The Tile Connection
Human artistry has been a constant throughout the ages of stone quarrying, maintaining a tradition from the Romans to today at Walker Zanger.
By Kirsten Niper
For over 60 years, Walker Zanger has harvested stone from quarries around the globe, offering clients marble and stone individually selected and evaluated by stone masters who have worked the quarries for generations. Taking inspiration from traditional art forms still practiced today — from craftsmen in the Central Mexico highlands that press and finish terracotta by hand, Tunisian artisans that hand fit mosaics and Italian masters who etch designs into stone — it has grown into a leading luxury brand.
Crediting the human connection to their success — the workers who have passed down their knowledge through generations to the craftsmen who create the final piece — Walker Zanger is constantly evolving and forming new relationships.
Recently, the brand launched its Robert A.M. Stern collection, which combines traditional smaller tiles with truly monumental tiles.
“The collection achieves stunning effects that are rich in detail, while evoking a diverse palette of historical influences ranging from shingle-clad country homes to elegant urban residences,” shares Walker Zanger’s Vice President of Design and Marketing, Jared Becker.
The collaboration came to life after years of working together on projects, and the starting idea was to translate the Robert A.M. Stern architectural lexicon into tile.
Robert A.M. Stern is noted for his interpretation of the American Vernacular Architecture, and the collection references notes throughout Stern’s career. The Wave and Otto tile are a reinterpretation of the classic three-by-six subway tile, a New York staple. The Wave, the most popular design of the collection, references coastal influences with its soft curves, and Otto was inspired by fin de siècle Viennese design and architecture of the Vienna Secession movement. The Trellis style is inspired by indoor garden rooms of classic summer homes on the East coast, while the Shingle is a nod to the shingle-clad residential architecture homes Robert A.M. Stern created earlier in his career that remain popular in the northeast.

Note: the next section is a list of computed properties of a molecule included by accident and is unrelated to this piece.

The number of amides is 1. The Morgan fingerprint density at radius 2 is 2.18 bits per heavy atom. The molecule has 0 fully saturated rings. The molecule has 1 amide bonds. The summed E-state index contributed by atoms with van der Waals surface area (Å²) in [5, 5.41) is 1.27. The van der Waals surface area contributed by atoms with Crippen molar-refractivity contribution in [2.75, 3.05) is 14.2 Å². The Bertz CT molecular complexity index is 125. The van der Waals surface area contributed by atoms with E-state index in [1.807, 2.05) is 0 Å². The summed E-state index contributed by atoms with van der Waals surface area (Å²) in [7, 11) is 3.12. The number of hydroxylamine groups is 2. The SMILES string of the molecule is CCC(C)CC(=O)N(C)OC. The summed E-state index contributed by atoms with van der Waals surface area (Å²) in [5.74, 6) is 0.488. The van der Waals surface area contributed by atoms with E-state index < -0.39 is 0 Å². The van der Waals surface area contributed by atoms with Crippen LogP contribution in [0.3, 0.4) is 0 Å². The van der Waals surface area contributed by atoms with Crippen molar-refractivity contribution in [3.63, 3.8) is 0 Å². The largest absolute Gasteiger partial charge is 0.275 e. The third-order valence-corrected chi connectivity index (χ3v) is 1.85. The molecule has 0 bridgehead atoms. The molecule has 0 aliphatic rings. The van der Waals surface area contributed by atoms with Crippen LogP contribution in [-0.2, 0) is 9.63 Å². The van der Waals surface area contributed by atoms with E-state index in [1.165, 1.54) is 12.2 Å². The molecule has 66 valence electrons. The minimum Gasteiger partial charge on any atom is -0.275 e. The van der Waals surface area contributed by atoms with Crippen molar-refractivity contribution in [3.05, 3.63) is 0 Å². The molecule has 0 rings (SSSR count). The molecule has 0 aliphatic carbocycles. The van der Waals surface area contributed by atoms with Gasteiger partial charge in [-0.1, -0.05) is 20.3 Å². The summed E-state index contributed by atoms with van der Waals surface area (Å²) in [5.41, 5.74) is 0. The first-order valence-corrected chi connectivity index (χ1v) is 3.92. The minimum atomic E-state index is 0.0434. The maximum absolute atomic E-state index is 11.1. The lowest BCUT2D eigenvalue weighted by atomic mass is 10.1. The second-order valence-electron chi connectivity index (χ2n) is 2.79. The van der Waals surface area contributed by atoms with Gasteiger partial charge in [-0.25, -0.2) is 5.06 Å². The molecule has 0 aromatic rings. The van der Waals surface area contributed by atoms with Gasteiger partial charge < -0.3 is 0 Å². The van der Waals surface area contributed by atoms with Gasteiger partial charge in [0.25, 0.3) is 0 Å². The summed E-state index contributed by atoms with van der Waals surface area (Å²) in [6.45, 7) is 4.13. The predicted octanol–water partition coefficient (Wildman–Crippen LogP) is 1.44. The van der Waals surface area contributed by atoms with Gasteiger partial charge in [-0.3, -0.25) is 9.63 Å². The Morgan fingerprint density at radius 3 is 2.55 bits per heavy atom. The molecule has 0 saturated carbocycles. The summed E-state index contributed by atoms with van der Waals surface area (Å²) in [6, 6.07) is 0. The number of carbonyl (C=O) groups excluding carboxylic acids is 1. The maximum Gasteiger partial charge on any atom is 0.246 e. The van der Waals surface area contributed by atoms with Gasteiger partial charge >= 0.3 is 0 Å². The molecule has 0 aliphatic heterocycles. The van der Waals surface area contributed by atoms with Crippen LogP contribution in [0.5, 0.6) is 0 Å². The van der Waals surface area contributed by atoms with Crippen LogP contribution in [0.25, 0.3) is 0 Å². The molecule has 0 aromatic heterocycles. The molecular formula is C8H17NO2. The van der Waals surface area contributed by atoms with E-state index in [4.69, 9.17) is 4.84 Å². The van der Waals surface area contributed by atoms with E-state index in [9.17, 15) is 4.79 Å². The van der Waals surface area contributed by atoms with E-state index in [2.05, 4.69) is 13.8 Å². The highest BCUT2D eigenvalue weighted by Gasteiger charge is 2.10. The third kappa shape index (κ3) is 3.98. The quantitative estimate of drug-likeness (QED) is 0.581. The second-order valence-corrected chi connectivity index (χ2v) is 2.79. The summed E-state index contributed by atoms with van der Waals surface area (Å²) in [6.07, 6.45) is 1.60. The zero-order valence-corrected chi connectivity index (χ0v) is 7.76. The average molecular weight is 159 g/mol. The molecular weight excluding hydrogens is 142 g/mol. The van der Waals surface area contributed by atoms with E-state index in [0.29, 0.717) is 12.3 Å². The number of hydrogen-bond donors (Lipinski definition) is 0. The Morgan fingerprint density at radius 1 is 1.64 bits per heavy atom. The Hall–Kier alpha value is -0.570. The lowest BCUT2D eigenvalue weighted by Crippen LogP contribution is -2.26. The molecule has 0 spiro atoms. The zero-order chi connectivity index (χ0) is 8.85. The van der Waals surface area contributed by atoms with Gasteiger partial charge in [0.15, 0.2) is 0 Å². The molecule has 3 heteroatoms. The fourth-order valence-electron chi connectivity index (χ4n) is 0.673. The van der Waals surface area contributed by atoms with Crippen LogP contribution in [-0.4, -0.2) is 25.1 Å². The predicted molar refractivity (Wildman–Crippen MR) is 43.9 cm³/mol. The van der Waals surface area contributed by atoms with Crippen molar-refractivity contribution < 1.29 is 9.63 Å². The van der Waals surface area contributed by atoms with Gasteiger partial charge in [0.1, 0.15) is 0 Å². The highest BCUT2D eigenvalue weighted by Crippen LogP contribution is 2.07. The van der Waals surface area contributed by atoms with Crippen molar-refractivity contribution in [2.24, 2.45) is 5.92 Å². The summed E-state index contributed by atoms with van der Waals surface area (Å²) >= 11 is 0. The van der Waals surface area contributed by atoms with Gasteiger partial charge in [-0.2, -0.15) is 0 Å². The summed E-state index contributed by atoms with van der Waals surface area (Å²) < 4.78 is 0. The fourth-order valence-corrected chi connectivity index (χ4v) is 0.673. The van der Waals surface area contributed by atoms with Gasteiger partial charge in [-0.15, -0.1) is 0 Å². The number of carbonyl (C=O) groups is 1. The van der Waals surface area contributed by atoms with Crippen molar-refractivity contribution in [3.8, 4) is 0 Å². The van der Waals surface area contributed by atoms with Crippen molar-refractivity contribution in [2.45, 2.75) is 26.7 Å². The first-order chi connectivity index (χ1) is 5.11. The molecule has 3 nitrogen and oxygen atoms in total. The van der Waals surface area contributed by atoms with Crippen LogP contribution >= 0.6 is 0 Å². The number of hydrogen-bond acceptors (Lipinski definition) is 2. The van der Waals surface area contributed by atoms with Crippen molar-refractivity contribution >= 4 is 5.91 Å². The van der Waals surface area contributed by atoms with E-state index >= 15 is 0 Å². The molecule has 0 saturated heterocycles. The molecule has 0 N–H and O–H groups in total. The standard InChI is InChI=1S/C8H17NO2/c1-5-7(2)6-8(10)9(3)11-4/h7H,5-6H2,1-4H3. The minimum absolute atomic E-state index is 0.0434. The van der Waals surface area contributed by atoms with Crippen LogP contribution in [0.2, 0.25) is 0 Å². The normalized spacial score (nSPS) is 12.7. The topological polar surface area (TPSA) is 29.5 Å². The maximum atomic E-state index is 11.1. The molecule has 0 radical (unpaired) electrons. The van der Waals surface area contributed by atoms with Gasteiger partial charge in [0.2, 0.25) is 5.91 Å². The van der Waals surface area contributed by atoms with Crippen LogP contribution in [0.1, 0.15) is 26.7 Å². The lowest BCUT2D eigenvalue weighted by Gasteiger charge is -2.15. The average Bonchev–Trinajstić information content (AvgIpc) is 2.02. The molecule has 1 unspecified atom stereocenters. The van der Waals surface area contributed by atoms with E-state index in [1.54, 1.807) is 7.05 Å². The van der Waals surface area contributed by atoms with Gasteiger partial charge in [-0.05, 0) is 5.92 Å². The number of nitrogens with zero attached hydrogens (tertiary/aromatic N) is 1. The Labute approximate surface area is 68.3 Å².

The collaborative effort began with Walker Zanger reviewing photos of Robert A.M. Stern’s work to look for themes that would translate well to tile. After conversing with Stern’s design team, suites of designs were generated and Walker Zanger winnowed the looks down to what is featured in the collection. “We went through numerous iterations of design, paying a lot of attention to scale, degree of relief and other details, which make the final product so unique. It was a great collaboration process,” explains Becker. “By combining our artistic and technical skills with the design vision of Robert A.M. Stern Architects, consumers and designers will benefit from this exclusive partnership.”
Another line, Tilt, formerly a monochromatic, all-white design, was reinvigorated through a similar process, to present designers and homeowners with a wealth of options to add a decorative punch, or create subtle geometric backdrops.
Inspired by Hollywood Regency, Pop Art, Gothic Carving, Flower Power and 1970s Sci Fi, the eclectic revision of the line offers a variety of shapes and textures. “With new eye-catching colors and a classic retro attitude, Tilt is jewelry for your walls,” shares Becker.
The most popular style of Tilt is Ottoman, which reflects a gentle geometric shape, a perfect style to update any space. The mosaics include many variations, such as Alexander Oval, Clover, Daisy, David Hexagon and blends colors ranging from Brownie to Candy and Sunshine to White Smoke.
The unique and refreshed tiles can be used to complete architectural spaces, and Becker is even seeing clients taking a backslash to the ceiling. “We are sure designers and homeowners alike will appreciate the color palette and breadth of designs.”